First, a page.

Garbage firm Super Save fined for having no licence
One of the province’s largest disposal firms was busted a second time for operating a garbage transfer station without a licence. (PHOTO COURTESY OF METRO VANCOUVER)
One of B.C.’s top-earning companies has again been fined for illegally operating a garbage transfer station that government says sidesteps recycling regulations.
Super Save Disposal Inc. was fined $70,000 by the courts in 2005 for operating without a permit in Surrey.
Earlier this month, it was fined $145,000 for the same offence at a different Surrey location.
A call to Super Save for comment was not returned by press time.
According to an agreed statement of facts, the Super Save Group — parent of the disposal arm — was ranked 77th out of the top revenue-generating companies in B.C. in 2012, and is the fourth-largest commercial waste disposal operator in the province.
In both cases, Metro Vancouver regional district had identified and warned the company that its transfer stations — which are delivery points for garbage sorting or compacting — was not licensed, according to the provincial court.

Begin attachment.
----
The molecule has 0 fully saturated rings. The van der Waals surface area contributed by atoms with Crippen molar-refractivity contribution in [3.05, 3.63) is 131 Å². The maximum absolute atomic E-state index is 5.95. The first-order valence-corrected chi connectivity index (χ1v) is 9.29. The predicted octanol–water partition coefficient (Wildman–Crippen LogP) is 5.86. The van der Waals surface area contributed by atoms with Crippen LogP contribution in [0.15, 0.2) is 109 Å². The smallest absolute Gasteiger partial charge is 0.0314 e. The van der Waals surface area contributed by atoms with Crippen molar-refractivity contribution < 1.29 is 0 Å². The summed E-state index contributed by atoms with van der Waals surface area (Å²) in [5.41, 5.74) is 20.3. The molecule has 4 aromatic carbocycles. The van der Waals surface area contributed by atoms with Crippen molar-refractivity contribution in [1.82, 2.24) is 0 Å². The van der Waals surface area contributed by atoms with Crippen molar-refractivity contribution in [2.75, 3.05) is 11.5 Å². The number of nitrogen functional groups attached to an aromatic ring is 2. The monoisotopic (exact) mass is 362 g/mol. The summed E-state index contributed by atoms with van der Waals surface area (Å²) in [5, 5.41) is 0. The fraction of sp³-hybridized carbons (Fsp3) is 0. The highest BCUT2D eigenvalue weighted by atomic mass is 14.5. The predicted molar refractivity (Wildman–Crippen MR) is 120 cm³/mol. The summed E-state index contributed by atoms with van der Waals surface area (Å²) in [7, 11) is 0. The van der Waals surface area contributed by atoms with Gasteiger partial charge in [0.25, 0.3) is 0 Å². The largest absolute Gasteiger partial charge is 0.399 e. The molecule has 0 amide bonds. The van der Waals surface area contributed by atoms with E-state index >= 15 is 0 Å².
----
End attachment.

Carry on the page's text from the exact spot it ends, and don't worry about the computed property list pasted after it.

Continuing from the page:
In the end of each case, the company decided to shut down the operation instead of applying for the proper regulation — which would have included a number of associated application, administration and disposal fees.
Surrey Coun. Barinder Rasode said Super Save sets a “bad example for others” that follow the rules.
“I would need to ask Super Save, why is it that they feel like they’re not able to adhere to the regulations set out and enforced by Metro Vancouver?” she said.
According to the court, in the 2005 instance Super Save waited six months after it was told of the regulatory breach before closing shop.
The sentencing judge said the company “concluded that properly regulated activity at the site would not be profitable.”
In the most recent case, the 19395 Langley Bypass site continued operating until August 2013, according to the statement of facts, despite being told of the violation in February 2012.
According to Rasode, Surrey has also filed charges against Super Save for allegedly “ignoring zoning requirements” for a recycling depot at 19388 - 92nd Ave., despite repeated city notices.
The city’s regulations, she indicated, requires recycling depots to be inside a building, but the property at 92nd Avenue is a vacant site.